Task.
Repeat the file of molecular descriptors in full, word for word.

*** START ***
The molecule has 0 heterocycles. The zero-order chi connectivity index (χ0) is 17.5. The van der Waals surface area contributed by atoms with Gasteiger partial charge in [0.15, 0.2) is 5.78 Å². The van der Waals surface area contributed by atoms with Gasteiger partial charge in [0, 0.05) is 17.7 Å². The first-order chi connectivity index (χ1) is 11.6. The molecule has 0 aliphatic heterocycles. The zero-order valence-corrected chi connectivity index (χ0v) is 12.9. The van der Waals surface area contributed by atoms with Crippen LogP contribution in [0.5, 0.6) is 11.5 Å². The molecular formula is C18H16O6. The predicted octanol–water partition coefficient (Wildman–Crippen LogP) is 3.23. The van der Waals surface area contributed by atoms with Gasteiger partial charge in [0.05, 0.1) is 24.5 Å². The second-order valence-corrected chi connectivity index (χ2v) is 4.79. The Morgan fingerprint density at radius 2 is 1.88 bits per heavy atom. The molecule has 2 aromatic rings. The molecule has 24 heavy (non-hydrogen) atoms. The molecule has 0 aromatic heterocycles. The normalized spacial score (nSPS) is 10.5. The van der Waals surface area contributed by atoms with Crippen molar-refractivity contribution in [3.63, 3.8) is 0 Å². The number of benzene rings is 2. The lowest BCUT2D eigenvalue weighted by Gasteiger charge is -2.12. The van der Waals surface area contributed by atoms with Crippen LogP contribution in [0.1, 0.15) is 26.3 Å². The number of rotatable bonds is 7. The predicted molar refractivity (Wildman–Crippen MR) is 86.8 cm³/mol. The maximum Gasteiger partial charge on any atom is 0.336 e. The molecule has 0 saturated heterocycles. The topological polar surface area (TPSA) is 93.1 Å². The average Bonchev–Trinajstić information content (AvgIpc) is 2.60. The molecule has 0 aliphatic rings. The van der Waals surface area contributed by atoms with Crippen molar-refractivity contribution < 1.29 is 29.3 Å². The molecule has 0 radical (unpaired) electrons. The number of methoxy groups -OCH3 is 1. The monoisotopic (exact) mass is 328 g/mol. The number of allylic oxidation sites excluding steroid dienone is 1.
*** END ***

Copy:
The molecule has 0 heterocycles. The zero-order chi connectivity index (χ0) is 17.5. The van der Waals surface area contributed by atoms with Gasteiger partial charge in [0.15, 0.2) is 5.78 Å². The van der Waals surface area contributed by atoms with Gasteiger partial charge in [0, 0.05) is 17.7 Å². The first-order chi connectivity index (χ1) is 11.6. The molecule has 0 aliphatic heterocycles. The zero-order valence-corrected chi connectivity index (χ0v) is 12.9. The van der Waals surface area contributed by atoms with Crippen LogP contribution in [0.5, 0.6) is 11.5 Å². The molecular formula is C18H16O6. The predicted octanol–water partition coefficient (Wildman–Crippen LogP) is 3.23. The van der Waals surface area contributed by atoms with Gasteiger partial charge in [0.05, 0.1) is 24.5 Å². The second-order valence-corrected chi connectivity index (χ2v) is 4.79. The Morgan fingerprint density at radius 2 is 1.88 bits per heavy atom. The molecule has 2 aromatic rings. The molecule has 24 heavy (non-hydrogen) atoms. The molecule has 0 aromatic heterocycles. The normalized spacial score (nSPS) is 10.5. The van der Waals surface area contributed by atoms with Crippen molar-refractivity contribution in [3.63, 3.8) is 0 Å². The number of benzene rings is 2. The lowest BCUT2D eigenvalue weighted by Gasteiger charge is -2.12. The van der Waals surface area contributed by atoms with Crippen LogP contribution in [0.1, 0.15) is 26.3 Å². The number of rotatable bonds is 7. The predicted molar refractivity (Wildman–Crippen MR) is 86.8 cm³/mol. The maximum Gasteiger partial charge on any atom is 0.336 e. The molecule has 0 saturated heterocycles. The topological polar surface area (TPSA) is 93.1 Å². The average Bonchev–Trinajstić information content (AvgIpc) is 2.60. The molecule has 0 aliphatic rings. The van der Waals surface area contributed by atoms with Crippen molar-refractivity contribution < 1.29 is 29.3 Å². The molecule has 0 radical (unpaired) electrons. The number of methoxy groups -OCH3 is 1. The monoisotopic (exact) mass is 328 g/mol. The number of allylic oxidation sites excluding steroid dienone is 1.